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Prognostic Value of N-Terminal Pro-B-Type Natriuretic Peptide Levels in Heart Failure Patients With and Without Atrial Fibrillation

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  1. Baseline Characteristics of Patients With Heart Failure and Preserved Ejection Fraction in the PARAGON-HF Trial

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  2. When the VEST Does Not Fit: Representations of Trial Results Deviating From Rigorous Data Interpretation

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  3. Contemporary Characteristics and Outcomes in Chagasic Heart Failure Compared With Other Nonischemic and Ischemic Cardiomyopathy

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BACKGROUND: Patients with heart failure (HF) and atrial fibrillation (AF) have higher circulating levels of NT-proBNP (N-terminal pro-B-type natriuretic peptide) than HF patients without AF. There is uncertainty about the prognostic importance of a given concentration of NT-proBNP in HF patients with and without AF. We investigated this question in a large cohort of patients with HF and reduced ejection fraction.

METHODS AND RESULTS: We studied 14 737 patients with HF and reduced ejection fraction and a measurement of NT-proBNP at time of screening, enrolled in either the PARADIGM-HF trial (Prospective Comparison of ARNI With ACEI to Determine Impact on Global Mortality and Morbidity in Heart Failure) or the ATMOSPHERE trial (Aliskiren Trial to Minimize Outcomes in Patients With Heart Failure), of whom 3575 (24%) had AF on their baseline ECG. Median (Q1, Q3) levels of NT-proBNP were 1817 pg/mL (1095-3266 pg/mL) in those with AF and 1271 pg/mL (703-2569 pg/mL) in those without (P<0.0001). Patients with AF were older (67 versus 62 years), had worse New York Heart Association class (III/IV; 36% versus 24%), and experienced fewer previous HF hospitalizations (52% versus 61%) or myocardial infarction (30% versus 46%); all P<0.001. We categorized patients with and without AF into 5 NT-proBNP bands: <400, 400 to 999 (reference), 1000 to 1999, 2000 to 2999, and ≥3000 pg/mL. For the primary composite outcome of cardiovascular death or HF hospitalization, event rates differed for patients with and without AF in the lowest band (<400 pg/mL; 8.2 versus 5.0 per 100 patient-years), but not for the higher bands (400-999 pg/mL, 7.4 versus 7.7 per 100 patient-years; 1000-1999 pg/mL, 9.8 versus 11.4 per 100 patient-year; 2000-2999 pg/mL, 13.5 versus 13.4 per 100 patient-years; ≥3000 pg/mL, 22.7 versus 23.0 per 100 patient-years). These findings were consistent whether NT-proBNP was examined as a categorical or continuous variable and before and after adjustment for other prognostic variables. We found similar results for the components of the composite outcome and all-cause mortality.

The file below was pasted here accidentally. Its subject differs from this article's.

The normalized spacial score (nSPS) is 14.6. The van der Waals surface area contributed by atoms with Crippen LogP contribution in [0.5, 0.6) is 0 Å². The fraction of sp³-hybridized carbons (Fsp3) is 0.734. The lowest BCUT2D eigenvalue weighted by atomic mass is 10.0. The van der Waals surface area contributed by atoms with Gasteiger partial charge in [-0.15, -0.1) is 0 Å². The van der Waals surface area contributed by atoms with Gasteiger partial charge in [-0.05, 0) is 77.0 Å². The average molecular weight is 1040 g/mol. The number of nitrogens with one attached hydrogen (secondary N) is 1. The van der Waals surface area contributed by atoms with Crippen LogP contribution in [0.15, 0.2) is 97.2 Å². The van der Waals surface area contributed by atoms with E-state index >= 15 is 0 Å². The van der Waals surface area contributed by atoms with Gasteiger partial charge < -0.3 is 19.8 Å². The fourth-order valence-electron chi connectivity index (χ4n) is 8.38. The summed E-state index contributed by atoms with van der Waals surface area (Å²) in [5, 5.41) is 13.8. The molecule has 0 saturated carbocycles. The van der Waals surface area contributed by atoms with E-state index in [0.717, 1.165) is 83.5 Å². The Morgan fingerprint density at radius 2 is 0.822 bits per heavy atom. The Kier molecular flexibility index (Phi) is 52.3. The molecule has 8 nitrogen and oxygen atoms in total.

CONCLUSIONS: HF and reduced ejection fraction patients with AF had higher NT-proBNP than those without AF. However, above a concentration of 400 pg/mL (representing most patients in each group), NT-proBNP had similar predictive value for adverse cardiovascular outcomes, irrespective of AF status.


Original languageEnglish
JournalCirculation. Heart failure
Issue number10
Pages (from-to)e004409
StatePublished - Oct 2017

    Research areas

  • Aged, Amides, Aminobutyrates, Angiotensin Receptor Antagonists, Antihypertensive Agents, Atrial Fibrillation, Cardiovascular Diseases, Case-Control Studies, Cohort Studies, Enalapril, Female, Fumarates, Heart Failure, Hospitalization, Humans, Male, Middle Aged, Natriuretic Peptide, Brain, Peptide Fragments, Prognosis, Stroke Volume, Tetrazoles, Journal Article

ID: 52616944